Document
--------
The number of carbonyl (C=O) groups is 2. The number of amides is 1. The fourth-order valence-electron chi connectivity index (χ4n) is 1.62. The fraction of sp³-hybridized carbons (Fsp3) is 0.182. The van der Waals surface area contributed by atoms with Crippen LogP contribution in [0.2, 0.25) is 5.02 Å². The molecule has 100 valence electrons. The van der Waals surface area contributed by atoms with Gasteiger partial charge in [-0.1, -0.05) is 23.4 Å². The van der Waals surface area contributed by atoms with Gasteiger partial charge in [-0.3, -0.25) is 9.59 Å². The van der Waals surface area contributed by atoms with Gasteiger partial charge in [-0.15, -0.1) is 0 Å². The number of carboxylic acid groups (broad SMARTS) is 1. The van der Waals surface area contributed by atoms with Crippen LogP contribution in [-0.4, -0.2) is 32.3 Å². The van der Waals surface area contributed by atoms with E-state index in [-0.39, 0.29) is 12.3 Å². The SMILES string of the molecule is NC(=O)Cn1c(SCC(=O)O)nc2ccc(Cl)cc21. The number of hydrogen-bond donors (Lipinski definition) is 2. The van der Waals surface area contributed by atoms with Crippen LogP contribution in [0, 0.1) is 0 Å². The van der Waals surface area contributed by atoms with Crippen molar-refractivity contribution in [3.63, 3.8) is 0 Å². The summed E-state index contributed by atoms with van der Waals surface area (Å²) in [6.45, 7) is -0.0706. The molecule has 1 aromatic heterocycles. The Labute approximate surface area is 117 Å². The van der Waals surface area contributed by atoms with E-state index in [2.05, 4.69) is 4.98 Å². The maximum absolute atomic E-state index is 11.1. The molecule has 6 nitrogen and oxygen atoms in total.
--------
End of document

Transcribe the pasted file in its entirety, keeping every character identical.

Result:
The number of carbonyl (C=O) groups is 2. The number of amides is 1. The fourth-order valence-electron chi connectivity index (χ4n) is 1.62. The fraction of sp³-hybridized carbons (Fsp3) is 0.182. The van der Waals surface area contributed by atoms with Crippen LogP contribution in [0.2, 0.25) is 5.02 Å². The molecule has 100 valence electrons. The van der Waals surface area contributed by atoms with Gasteiger partial charge in [-0.1, -0.05) is 23.4 Å². The van der Waals surface area contributed by atoms with Gasteiger partial charge in [-0.3, -0.25) is 9.59 Å². The van der Waals surface area contributed by atoms with Gasteiger partial charge in [-0.15, -0.1) is 0 Å². The number of carboxylic acid groups (broad SMARTS) is 1. The van der Waals surface area contributed by atoms with Crippen LogP contribution in [-0.4, -0.2) is 32.3 Å². The van der Waals surface area contributed by atoms with E-state index in [-0.39, 0.29) is 12.3 Å². The SMILES string of the molecule is NC(=O)Cn1c(SCC(=O)O)nc2ccc(Cl)cc21. The number of hydrogen-bond donors (Lipinski definition) is 2. The van der Waals surface area contributed by atoms with Crippen LogP contribution in [0, 0.1) is 0 Å². The van der Waals surface area contributed by atoms with Crippen molar-refractivity contribution in [3.63, 3.8) is 0 Å². The summed E-state index contributed by atoms with van der Waals surface area (Å²) in [6.45, 7) is -0.0706. The molecule has 1 aromatic heterocycles. The Labute approximate surface area is 117 Å². The van der Waals surface area contributed by atoms with E-state index in [2.05, 4.69) is 4.98 Å². The maximum absolute atomic E-state index is 11.1. The molecule has 6 nitrogen and oxygen atoms in total.